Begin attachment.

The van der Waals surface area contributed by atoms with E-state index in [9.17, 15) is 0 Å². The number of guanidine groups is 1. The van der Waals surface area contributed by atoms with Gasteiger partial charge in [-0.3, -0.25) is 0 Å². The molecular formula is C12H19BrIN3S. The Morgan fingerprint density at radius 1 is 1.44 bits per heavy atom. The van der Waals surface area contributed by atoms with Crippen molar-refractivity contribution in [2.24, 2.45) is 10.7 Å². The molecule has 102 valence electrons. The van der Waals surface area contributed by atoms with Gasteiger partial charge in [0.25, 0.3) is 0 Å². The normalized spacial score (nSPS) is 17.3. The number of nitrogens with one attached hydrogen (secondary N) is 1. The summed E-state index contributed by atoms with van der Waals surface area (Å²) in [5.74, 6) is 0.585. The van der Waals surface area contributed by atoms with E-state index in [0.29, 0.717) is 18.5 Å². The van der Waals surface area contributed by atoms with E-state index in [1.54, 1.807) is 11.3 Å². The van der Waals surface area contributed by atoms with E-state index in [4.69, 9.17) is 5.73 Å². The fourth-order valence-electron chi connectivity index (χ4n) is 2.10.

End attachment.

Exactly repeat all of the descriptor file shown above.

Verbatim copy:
The van der Waals surface area contributed by atoms with E-state index in [9.17, 15) is 0 Å². The number of guanidine groups is 1. The van der Waals surface area contributed by atoms with Gasteiger partial charge in [-0.3, -0.25) is 0 Å². The molecular formula is C12H19BrIN3S. The Morgan fingerprint density at radius 1 is 1.44 bits per heavy atom. The van der Waals surface area contributed by atoms with Crippen molar-refractivity contribution in [2.24, 2.45) is 10.7 Å². The molecule has 102 valence electrons. The van der Waals surface area contributed by atoms with Gasteiger partial charge in [0.25, 0.3) is 0 Å². The normalized spacial score (nSPS) is 17.3. The number of nitrogens with one attached hydrogen (secondary N) is 1. The summed E-state index contributed by atoms with van der Waals surface area (Å²) in [5.74, 6) is 0.585. The van der Waals surface area contributed by atoms with E-state index in [0.29, 0.717) is 18.5 Å². The van der Waals surface area contributed by atoms with E-state index in [1.54, 1.807) is 11.3 Å². The van der Waals surface area contributed by atoms with E-state index in [4.69, 9.17) is 5.73 Å². The fourth-order valence-electron chi connectivity index (χ4n) is 2.10.